“It was such a magical experience and I just felt it was such a tragedy that it was only really open to a select few,” says Toronto-native Fedeski, who carried the feeling with her when she returned to Canada.

Motivated by a desire for significant social change and inspired by El Sistema, a world renowned music education program developed in Venezuela, OrKidstra was founded by Fedeski along with her husband Gary McMillen, and cellist Margaret Tobolowska.

OrKidstra’s programming, which includes a choir along with its orchestra and chamber music programs, is focused in Ottawa’s “priority neighbourhoods.”

These are neighbourhoods populated by new Canadians where child poverty is high and there are fewer extracurricular activities and support services in schools, says Fedeski.

The Ottawa Neighbourhood Study reports that in Centretown, where the Bronson Centre is located, 26.5 per cent of the population under 18 are living with low income. While in Vanier, where OrKidstra also operates, 47.6 per cent of the community’s children are living in poverty. The average in Ottawa is 16 per cent.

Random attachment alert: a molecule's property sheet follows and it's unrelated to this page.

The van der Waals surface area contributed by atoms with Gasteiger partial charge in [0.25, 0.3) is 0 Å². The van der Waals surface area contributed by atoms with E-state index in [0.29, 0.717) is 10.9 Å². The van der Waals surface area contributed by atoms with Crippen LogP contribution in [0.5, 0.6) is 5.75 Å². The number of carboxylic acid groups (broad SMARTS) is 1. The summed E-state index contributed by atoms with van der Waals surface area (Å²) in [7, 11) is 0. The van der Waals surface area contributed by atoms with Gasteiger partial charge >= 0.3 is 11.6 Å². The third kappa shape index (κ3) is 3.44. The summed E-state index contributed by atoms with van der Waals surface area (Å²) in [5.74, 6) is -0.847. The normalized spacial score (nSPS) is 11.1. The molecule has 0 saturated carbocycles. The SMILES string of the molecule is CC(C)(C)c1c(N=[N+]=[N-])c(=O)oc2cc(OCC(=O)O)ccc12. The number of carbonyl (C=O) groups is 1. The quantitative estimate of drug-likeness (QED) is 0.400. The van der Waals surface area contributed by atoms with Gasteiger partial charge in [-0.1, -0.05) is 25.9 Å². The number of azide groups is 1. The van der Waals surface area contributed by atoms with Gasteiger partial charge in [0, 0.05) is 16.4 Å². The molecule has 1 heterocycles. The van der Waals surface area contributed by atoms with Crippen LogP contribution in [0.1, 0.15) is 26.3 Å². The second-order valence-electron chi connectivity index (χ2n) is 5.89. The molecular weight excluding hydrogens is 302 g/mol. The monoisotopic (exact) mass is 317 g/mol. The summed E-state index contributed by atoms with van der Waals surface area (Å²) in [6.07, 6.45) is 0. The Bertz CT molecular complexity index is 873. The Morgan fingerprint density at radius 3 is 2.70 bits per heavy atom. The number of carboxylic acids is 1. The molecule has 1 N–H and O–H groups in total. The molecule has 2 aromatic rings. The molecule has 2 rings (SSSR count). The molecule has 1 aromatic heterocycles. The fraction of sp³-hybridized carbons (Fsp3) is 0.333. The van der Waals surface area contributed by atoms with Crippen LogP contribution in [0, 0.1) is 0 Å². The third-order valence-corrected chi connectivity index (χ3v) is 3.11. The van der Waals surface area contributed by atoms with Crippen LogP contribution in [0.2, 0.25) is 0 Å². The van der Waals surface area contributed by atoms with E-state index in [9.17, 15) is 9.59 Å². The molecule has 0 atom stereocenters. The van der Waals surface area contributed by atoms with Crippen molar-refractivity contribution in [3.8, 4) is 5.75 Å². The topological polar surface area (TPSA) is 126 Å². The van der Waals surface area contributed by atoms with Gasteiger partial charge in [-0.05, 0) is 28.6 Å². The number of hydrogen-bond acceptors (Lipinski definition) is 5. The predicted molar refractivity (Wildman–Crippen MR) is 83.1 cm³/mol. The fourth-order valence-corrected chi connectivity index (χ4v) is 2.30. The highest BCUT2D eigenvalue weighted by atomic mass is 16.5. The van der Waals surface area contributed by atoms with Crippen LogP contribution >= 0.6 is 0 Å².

OrKidstra provides opportunity and community for underprivileged children living in these neighbourhoods.

While many children express an interest in studying music later on, churning out professional musicians isn’t OrKidstra’s goal, says Fedeski. Rather, its mission is to build community and empower youth through teaching kindness, respect, helpfulness and compassion – what Fedeski calls “citizenship through musicianship.”